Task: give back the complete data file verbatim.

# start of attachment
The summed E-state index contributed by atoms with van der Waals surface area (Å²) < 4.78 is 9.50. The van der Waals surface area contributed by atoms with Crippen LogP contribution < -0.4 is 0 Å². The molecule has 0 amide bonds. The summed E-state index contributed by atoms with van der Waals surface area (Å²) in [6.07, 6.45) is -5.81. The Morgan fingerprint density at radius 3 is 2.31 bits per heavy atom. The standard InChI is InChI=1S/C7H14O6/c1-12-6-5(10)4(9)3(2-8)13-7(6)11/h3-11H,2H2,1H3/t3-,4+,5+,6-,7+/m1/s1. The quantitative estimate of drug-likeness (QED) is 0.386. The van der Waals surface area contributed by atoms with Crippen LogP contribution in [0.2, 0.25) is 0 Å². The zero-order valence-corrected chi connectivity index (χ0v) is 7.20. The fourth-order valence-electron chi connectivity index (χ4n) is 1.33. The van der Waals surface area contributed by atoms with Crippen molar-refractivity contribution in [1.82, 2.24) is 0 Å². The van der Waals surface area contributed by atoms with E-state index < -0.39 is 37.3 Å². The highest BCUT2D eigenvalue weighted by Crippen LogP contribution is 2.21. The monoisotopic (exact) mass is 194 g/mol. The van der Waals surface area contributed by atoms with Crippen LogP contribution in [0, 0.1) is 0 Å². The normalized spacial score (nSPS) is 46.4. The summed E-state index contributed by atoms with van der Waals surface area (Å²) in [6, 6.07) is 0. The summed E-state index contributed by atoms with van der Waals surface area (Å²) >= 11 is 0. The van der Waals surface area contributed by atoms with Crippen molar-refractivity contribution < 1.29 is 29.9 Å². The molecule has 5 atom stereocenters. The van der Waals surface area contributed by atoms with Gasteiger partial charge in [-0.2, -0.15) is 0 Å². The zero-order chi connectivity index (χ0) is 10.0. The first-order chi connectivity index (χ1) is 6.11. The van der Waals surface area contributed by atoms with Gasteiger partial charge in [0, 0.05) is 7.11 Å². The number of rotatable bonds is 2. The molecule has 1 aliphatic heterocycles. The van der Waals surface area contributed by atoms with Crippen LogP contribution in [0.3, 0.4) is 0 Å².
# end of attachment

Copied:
The summed E-state index contributed by atoms with van der Waals surface area (Å²) < 4.78 is 9.50. The van der Waals surface area contributed by atoms with Crippen LogP contribution < -0.4 is 0 Å². The molecule has 0 amide bonds. The summed E-state index contributed by atoms with van der Waals surface area (Å²) in [6.07, 6.45) is -5.81. The Morgan fingerprint density at radius 3 is 2.31 bits per heavy atom. The standard InChI is InChI=1S/C7H14O6/c1-12-6-5(10)4(9)3(2-8)13-7(6)11/h3-11H,2H2,1H3/t3-,4+,5+,6-,7+/m1/s1. The quantitative estimate of drug-likeness (QED) is 0.386. The van der Waals surface area contributed by atoms with Crippen LogP contribution in [0.2, 0.25) is 0 Å². The zero-order valence-corrected chi connectivity index (χ0v) is 7.20. The fourth-order valence-electron chi connectivity index (χ4n) is 1.33. The van der Waals surface area contributed by atoms with Crippen molar-refractivity contribution in [1.82, 2.24) is 0 Å². The van der Waals surface area contributed by atoms with E-state index < -0.39 is 37.3 Å². The highest BCUT2D eigenvalue weighted by Crippen LogP contribution is 2.21. The monoisotopic (exact) mass is 194 g/mol. The van der Waals surface area contributed by atoms with Crippen LogP contribution in [0, 0.1) is 0 Å². The normalized spacial score (nSPS) is 46.4. The summed E-state index contributed by atoms with van der Waals surface area (Å²) in [6, 6.07) is 0. The summed E-state index contributed by atoms with van der Waals surface area (Å²) >= 11 is 0. The van der Waals surface area contributed by atoms with Crippen molar-refractivity contribution < 1.29 is 29.9 Å². The molecule has 5 atom stereocenters. The van der Waals surface area contributed by atoms with Gasteiger partial charge in [-0.2, -0.15) is 0 Å². The zero-order chi connectivity index (χ0) is 10.0. The first-order chi connectivity index (χ1) is 6.11. The van der Waals surface area contributed by atoms with Gasteiger partial charge in [0, 0.05) is 7.11 Å². The number of rotatable bonds is 2. The molecule has 1 aliphatic heterocycles. The van der Waals surface area contributed by atoms with Crippen LogP contribution in [0.3, 0.4) is 0 Å².